“We’ve lived in L.A. previously, but L.A. is basically a bit of a hub — you go there to get jobs. I love the people who I know there, but meeting people in L.A., it’s like being in an airport and meeting someone who’s from that airport. No one’s from there, just passing through. Portland is just an easier town, humane, it’s been very good to us, treated us like royalty, so that doesn’t hurt. It’s just an easier way of life. Slower paced. Closer to the earth and outdoors. We love it. I love it that there’s all different types of people here, doesn’t feel like just one industry here. It’s cool.”

Says Tulloch: “I grew up overseas. I lived in L.A. before we moved up here. I am head over heels in love with Portland. I don’t know why anybody would ever leave. It’s the best city.”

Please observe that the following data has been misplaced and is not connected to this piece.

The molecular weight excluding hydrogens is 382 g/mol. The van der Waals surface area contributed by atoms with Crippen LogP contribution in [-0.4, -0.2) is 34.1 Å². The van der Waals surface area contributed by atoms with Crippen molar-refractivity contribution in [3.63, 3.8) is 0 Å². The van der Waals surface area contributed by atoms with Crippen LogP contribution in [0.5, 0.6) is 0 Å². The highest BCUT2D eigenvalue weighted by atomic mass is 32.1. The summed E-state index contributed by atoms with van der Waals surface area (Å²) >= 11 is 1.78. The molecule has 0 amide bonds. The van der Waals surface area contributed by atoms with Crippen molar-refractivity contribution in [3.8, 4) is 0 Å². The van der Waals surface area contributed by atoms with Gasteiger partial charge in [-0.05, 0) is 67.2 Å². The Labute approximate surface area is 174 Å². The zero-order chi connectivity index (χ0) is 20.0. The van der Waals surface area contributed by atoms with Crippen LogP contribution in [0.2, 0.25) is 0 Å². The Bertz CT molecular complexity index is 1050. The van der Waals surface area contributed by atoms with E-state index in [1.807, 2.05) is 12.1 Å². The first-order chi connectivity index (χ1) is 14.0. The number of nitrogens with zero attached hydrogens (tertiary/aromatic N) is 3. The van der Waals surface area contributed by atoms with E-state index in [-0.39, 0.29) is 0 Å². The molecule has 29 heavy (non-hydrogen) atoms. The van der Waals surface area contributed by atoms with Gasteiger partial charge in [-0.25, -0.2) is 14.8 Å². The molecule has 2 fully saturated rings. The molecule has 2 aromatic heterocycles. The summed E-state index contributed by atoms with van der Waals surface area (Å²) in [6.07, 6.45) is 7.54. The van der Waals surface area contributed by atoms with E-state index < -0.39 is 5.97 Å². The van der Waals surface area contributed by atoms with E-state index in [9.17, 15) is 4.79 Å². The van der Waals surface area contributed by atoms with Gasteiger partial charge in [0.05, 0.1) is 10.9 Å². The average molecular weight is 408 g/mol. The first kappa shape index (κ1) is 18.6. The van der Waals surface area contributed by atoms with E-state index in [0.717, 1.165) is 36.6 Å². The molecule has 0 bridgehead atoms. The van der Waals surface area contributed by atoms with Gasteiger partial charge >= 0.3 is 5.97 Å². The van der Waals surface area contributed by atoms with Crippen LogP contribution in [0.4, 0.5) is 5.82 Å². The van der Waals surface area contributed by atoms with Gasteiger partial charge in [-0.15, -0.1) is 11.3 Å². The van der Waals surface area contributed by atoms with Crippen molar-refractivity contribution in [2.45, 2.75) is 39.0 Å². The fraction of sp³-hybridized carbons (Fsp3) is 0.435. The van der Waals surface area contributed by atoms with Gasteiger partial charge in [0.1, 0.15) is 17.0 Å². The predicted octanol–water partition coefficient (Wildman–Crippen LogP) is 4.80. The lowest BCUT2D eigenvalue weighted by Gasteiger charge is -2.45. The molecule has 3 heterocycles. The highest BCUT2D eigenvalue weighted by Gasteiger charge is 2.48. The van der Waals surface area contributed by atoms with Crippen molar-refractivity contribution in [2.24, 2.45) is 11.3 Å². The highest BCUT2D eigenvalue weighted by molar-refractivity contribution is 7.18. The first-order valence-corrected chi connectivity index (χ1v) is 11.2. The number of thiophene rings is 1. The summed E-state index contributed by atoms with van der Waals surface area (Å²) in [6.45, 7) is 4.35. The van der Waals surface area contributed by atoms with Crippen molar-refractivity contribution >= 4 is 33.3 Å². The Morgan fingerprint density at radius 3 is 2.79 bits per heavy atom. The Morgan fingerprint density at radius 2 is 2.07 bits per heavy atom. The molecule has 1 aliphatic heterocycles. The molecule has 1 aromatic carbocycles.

Sasha Roiz, who plays the conflicted Capt. Sean Renard, will maintain a condominium in the Pearl District.

“I’m going to keep a presence here,” says Roiz, who sits on the board of Doernbecher Children’s Hospital Foundation, has acted in a Portland Center Stage production and has investments here, among his civic interests. “I’m very happy here. This city’s been very special and important to me. I could see myself having a long-term relationship with it.”

Bree Turner (Rosalee Calvert) has lived in Portland with her husband and children, as has Claire Coffee (Adalind Schade) and husband Chris Thiele, the host of “Prairie Home Companion.” Coffee and Thiele had a child born here.

Turner wants to stay, having lived here the whole run, but work might take her away. “Portland is part of my soul now forever,” says Turner, who might do a PCS play with fellow “Grimm” actor Silas Weir-Mitchell next year. “I’ll always have some connection to the city. I love it here.”